There is a New Moon on Friday so it should be a great weekend for astronomy programs being held this weekend at Kettle Moraine south, Governor Dodge, Wildcat and Devil's Lake state parks. There will also be music performances Saturday at Rib Mountain State Park and at Mirror Lake State Park. Shakespeare in the Park performances and workshops continue this weekend at Havenwoods State Forest Friday and at Devil's Lake State Park on Saturday. For a complete listing of events search the DNR website for "Get Outdoors."
In the bird world, and now the calendar as well, summer is firmly here. Many birds are in the heart of their nesting season -- males singing vigorously to announce their territories while females take up the bulk of duty incubating eggs. By late June many of these nests host tiny, fast-growing young, meaning adults can often be seen carrying food in their beaks and chipping with agitation when potential threats, like us, get too close. Our earliest-nesting species are even fledging young now, including killdeer, American robins, eastern bluebirds, eastern phoebes, wood ducks, starlings, ruffed grouse, wild turkeys, and more. The nesting season is a critical time for many birds, especially our rarer species, which makes stories like these on the peregrine falcon and whooping crane (exit DNR) all the more pleasing.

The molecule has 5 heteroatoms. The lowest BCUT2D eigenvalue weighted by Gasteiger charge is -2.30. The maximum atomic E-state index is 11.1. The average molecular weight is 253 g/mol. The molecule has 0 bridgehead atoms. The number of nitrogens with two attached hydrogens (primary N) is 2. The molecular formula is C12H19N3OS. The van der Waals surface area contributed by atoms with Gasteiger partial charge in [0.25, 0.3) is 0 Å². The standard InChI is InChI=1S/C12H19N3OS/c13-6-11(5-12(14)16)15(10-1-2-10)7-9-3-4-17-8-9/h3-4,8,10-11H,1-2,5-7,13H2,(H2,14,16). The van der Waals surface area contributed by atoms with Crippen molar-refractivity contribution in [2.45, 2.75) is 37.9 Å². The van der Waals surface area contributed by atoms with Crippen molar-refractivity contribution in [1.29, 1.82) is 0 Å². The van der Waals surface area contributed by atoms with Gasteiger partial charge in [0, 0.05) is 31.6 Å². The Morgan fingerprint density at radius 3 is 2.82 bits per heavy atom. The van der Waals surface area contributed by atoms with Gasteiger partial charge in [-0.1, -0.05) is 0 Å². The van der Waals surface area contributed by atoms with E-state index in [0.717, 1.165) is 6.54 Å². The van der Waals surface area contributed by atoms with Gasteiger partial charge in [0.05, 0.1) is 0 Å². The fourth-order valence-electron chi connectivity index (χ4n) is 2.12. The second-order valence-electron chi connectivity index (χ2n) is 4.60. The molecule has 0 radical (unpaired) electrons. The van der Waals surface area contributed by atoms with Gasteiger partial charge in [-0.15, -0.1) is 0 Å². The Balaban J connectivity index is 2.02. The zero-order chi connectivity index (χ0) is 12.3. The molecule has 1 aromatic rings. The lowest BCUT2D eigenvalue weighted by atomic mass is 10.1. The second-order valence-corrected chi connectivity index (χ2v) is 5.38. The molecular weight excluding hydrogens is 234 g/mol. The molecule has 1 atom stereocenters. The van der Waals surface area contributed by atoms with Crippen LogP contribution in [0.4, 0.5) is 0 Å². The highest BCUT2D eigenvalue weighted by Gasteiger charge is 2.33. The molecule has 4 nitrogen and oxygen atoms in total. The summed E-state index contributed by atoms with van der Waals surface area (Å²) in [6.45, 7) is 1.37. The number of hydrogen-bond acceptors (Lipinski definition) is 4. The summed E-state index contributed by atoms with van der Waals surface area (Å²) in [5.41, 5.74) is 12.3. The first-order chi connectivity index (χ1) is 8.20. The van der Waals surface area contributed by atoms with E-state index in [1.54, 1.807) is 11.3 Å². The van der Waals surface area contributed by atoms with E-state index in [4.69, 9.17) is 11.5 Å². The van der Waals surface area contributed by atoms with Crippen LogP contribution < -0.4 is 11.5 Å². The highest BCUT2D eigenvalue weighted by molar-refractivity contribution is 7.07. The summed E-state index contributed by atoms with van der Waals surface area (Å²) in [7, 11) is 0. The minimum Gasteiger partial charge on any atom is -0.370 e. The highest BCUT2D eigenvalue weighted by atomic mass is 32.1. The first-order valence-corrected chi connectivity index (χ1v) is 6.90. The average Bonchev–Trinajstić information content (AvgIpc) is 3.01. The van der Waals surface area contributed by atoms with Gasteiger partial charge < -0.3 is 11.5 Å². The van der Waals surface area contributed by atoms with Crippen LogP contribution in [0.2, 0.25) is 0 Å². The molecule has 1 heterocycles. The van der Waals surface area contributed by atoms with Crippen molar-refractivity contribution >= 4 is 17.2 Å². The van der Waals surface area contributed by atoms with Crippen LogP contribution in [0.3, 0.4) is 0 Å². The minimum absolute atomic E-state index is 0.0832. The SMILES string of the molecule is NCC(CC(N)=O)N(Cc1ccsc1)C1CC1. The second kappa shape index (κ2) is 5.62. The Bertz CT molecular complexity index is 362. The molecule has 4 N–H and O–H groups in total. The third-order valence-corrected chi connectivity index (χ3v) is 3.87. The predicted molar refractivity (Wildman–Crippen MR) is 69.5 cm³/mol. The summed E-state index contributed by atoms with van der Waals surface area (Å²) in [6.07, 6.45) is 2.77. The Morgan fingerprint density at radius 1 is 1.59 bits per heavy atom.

Dickcissels invade the state
Making the biggest splash this month, however, is a sparrow-like bird of grasslands known as the dickcissel. Though common in the plains south and west of Wisconsin each year, their numbers vary here annually, perhaps related to poor, drought-induced habitat conditions in their typical core range. Well, this year is a great one for dickcissels in Wisconsin -- the best since 2012 -- so perhaps visit your favorite patch of grassland, pasture, or weedy field to look and listen for this showy species.
Feeders slow? Don't despair
A final note on breeding season -- you may have noticed your feeders haven't been getting much action of late. That's pretty typical for this time of year. Natural food sources are plentiful, adult birds are busy feeding young, and nestlings generally require insects not seeds, all leading to less feeder use. That should change some come July, however, as families of grosbeaks, buntings, finches, chickadees, woodpeckers, orioles, and other species resume their feeder visits, often with youngsters in tow. And don't forget to offer a shallow water source, which often attracts more species this time of year than feeders do.
Rarities and reporting
The week's best find was no doubt a buff-bellied hummingbird seen briefly and photographed in Ozaukee county, marking a first state record of this species that typically nests from south Texas into Mexico. You never know what you might find this time of year so be sure to report all of your sightings to Wisconsin eBird at www.ebird.org/wi. Good birding! - Ryan Brady, Bureau of Wildlife Management research scientist, Ashland